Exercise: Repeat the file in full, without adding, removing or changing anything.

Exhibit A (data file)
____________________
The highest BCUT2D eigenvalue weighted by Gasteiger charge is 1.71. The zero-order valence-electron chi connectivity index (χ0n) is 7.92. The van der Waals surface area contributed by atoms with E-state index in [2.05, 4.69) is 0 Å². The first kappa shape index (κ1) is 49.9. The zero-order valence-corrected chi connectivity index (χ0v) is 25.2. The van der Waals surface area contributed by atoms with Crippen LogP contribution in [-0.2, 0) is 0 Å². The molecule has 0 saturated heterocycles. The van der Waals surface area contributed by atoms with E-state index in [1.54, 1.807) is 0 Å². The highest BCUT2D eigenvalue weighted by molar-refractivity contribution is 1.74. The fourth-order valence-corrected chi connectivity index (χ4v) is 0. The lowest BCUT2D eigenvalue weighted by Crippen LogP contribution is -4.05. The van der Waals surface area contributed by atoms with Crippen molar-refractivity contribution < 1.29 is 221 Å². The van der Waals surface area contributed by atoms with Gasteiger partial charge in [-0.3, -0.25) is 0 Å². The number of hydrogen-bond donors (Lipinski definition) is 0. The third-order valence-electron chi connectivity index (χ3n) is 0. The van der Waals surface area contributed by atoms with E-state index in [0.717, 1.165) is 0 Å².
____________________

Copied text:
The highest BCUT2D eigenvalue weighted by Gasteiger charge is 1.71. The zero-order valence-electron chi connectivity index (χ0n) is 7.92. The van der Waals surface area contributed by atoms with E-state index in [2.05, 4.69) is 0 Å². The first kappa shape index (κ1) is 49.9. The zero-order valence-corrected chi connectivity index (χ0v) is 25.2. The van der Waals surface area contributed by atoms with Crippen LogP contribution in [-0.2, 0) is 0 Å². The molecule has 0 saturated heterocycles. The van der Waals surface area contributed by atoms with E-state index in [1.54, 1.807) is 0 Å². The highest BCUT2D eigenvalue weighted by molar-refractivity contribution is 1.74. The fourth-order valence-corrected chi connectivity index (χ4v) is 0. The lowest BCUT2D eigenvalue weighted by Crippen LogP contribution is -4.05. The van der Waals surface area contributed by atoms with Crippen molar-refractivity contribution < 1.29 is 221 Å². The van der Waals surface area contributed by atoms with Gasteiger partial charge in [-0.3, -0.25) is 0 Å². The number of hydrogen-bond donors (Lipinski definition) is 0. The third-order valence-electron chi connectivity index (χ3n) is 0. The van der Waals surface area contributed by atoms with E-state index in [0.717, 1.165) is 0 Å².